One of John H. Johnson's jobs when he joined Supreme was compiling a monthly digest of articles about blacks and black affairs from the white press. It gave him the idea of publishing a monthly magazine for black readers comprised of such articles. In November 1942, with $500 in seed money, he launched Negro Digest. Supporting a periodical aimed at a black reader-ship was difficult in the early days. Banks were unwilling to loan money to Johnson because he was black. He hoped to sell shares in the company, but was unable to find investors. He came up with a variety of ideas to bring in cash. He offered lifetime subscriptions for $100. He set up a group of mail order companies that sold a wide variety of items, including wigs, vitamins, and hair care products. The mail order business provided income that supported the magazine while the magazine advertised the mail order companies. It was a business model that worked and Johnson continued to use mutually supporting companies into the twenty-first century.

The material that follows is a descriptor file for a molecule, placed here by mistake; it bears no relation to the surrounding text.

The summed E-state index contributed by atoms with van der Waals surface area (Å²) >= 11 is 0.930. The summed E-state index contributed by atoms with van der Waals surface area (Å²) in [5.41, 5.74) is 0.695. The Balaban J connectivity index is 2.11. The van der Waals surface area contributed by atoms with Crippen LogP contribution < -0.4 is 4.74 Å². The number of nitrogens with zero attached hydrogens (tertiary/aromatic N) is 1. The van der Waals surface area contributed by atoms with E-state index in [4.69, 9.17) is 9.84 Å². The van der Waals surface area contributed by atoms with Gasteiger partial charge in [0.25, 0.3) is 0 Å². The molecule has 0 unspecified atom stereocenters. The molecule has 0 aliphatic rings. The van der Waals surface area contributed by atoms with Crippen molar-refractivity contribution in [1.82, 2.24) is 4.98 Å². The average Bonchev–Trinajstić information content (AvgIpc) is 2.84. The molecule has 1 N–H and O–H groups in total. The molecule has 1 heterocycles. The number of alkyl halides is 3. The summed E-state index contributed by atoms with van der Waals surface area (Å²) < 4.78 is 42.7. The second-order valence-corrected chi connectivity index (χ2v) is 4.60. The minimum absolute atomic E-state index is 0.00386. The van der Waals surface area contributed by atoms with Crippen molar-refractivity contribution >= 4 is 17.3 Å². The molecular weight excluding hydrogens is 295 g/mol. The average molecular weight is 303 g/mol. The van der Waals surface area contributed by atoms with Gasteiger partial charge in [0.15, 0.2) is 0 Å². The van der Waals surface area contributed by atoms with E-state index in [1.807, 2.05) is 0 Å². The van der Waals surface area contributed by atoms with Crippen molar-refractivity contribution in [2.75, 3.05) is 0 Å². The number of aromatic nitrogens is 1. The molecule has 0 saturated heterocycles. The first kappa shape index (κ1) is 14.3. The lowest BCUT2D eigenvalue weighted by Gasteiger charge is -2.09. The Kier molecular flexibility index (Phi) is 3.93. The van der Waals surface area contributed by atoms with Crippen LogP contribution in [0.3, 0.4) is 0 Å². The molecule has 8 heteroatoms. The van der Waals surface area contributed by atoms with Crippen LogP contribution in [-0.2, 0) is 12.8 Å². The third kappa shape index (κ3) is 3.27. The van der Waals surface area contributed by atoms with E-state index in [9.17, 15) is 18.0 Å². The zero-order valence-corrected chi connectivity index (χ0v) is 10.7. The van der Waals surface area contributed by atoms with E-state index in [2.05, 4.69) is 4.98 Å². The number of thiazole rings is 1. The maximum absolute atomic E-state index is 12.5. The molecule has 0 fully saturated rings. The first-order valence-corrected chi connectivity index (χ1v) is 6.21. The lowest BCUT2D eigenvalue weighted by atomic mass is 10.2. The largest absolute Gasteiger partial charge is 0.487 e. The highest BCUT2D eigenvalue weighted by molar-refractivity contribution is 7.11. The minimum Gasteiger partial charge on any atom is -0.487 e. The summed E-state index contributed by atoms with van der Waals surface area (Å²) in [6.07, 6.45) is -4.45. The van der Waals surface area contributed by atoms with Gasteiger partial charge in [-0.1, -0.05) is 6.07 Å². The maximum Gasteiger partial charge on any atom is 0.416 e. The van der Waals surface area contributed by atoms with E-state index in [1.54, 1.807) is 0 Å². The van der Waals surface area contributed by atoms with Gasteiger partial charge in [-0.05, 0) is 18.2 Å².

Negro Digest eventually became BLACK WORLD. It continued publication until 1975 when it was discontinued due to low circulation. In 1945 Johnson established EBONY, the magazine that would make the company's fortune. A glossy magazine based on Life, then very popular among black readers, EBONY presented a mix of news and entertainment that was unprecedented. It featured subjects, writers, and editors, who were almost all black Americans. Within a year, Johnson got his first ad from a national company, Zenith Radio, and John H. Johnson knew his magazine would be a success. Years later when asked why he had succeeded where other black publishers had failed, John H. Johnson said a combination of factors had enabled him to succeed: he was in the right place at the right time, he had learned from the failures of others, and the black population in the United States at the end of World War II was ready for magazines produced with them in mind. In 1951, the same year he founded Jet, John H. Johnson was named one of the Ten Outstanding Young Men of the Year. Despite its successes, Johnson Publishing had to work hard, particularly in its early years, to find advertising dollars to support the magazines. For a long time white companies refused to consider advertising in John-son's magazines. Only the persistence and the persuasiveness of John H. Johnson and his personally trained sales staff were able to break through the barriers to white advertising dollars.